the American Hotel, he was welcomed in a brief speech by
Acting-Mayor Bends, to which he responded as follows :

YOKK : I am here to thank you briefly for this grand reception given i
me ; iu-t personally, but as the representative of our great and beloved
coi.iitry. [Cheers.] Your worthy Mayor has been pleased to mention,
in his address to me, the fortunate and agreeable journey which 1 have
had from home, only it is a rather circuitous route to the Federal Capital.
I am very h^ppy that he was enabled in truth to congratulate myself and
company on that fact. It is true we have had nothing thus far to inar
the pleasure of the trip. We have not been met alone by those who
assisted in giving the election to me; I say not alone by them, but by the
whole population of the country through which we have passed. This w
as it should be. Had the election fallen to any other of the distinguished


eandi<l;iti>s instead of myself, under the peculiar circumstances, to say the
least, it won Id hav been proper for all citizens to have greeted him us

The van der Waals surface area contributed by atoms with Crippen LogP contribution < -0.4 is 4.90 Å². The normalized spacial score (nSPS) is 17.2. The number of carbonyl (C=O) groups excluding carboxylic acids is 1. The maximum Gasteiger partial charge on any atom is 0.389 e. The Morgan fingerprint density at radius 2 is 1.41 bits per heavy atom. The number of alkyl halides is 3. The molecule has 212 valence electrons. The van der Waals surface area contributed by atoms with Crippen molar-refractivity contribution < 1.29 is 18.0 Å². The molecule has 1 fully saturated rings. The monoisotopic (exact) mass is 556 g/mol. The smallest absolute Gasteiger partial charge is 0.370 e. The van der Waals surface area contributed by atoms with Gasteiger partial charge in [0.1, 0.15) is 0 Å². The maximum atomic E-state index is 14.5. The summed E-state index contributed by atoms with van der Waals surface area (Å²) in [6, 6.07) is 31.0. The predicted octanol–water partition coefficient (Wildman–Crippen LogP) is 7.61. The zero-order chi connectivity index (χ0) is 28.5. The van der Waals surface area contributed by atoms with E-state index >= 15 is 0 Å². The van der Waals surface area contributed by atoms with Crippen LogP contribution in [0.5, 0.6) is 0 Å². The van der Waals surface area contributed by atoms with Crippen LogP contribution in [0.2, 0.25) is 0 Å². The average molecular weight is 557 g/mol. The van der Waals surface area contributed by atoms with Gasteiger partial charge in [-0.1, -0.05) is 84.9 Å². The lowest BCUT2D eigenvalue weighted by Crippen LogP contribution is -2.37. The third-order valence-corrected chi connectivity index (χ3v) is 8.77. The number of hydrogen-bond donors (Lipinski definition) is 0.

you now greet me. It is an evidence of the devotion of the whole people
to the Constitution, the Union, and the perpetuity of the liberties of this
country. [Cheers.] I am unwilling on any occasion that I should be so
meanly thought of as to have it supposed for a moment that these demon
strations are tendered to me personally. They are tendered to the country,
to the institutions of the country, and to the perpetuity of the liberties of
the country, for which these institutions were made and created.

Your worthy Mayor has thought fit to express the hope that I may b
able to relieve the country from the present, or, I should say, the threat
ened difficulties. I am sure I bring a heart true to the work. [Treinen
dons applause.] For the ability to perform it, I must trust in that Supreme
Being who has never forsaken this favored land, through the instrumen
tality of this great and intelligent people. Without that assistance I shall
surely fail ; with it, I cannot fail. When we speak of threatened difficul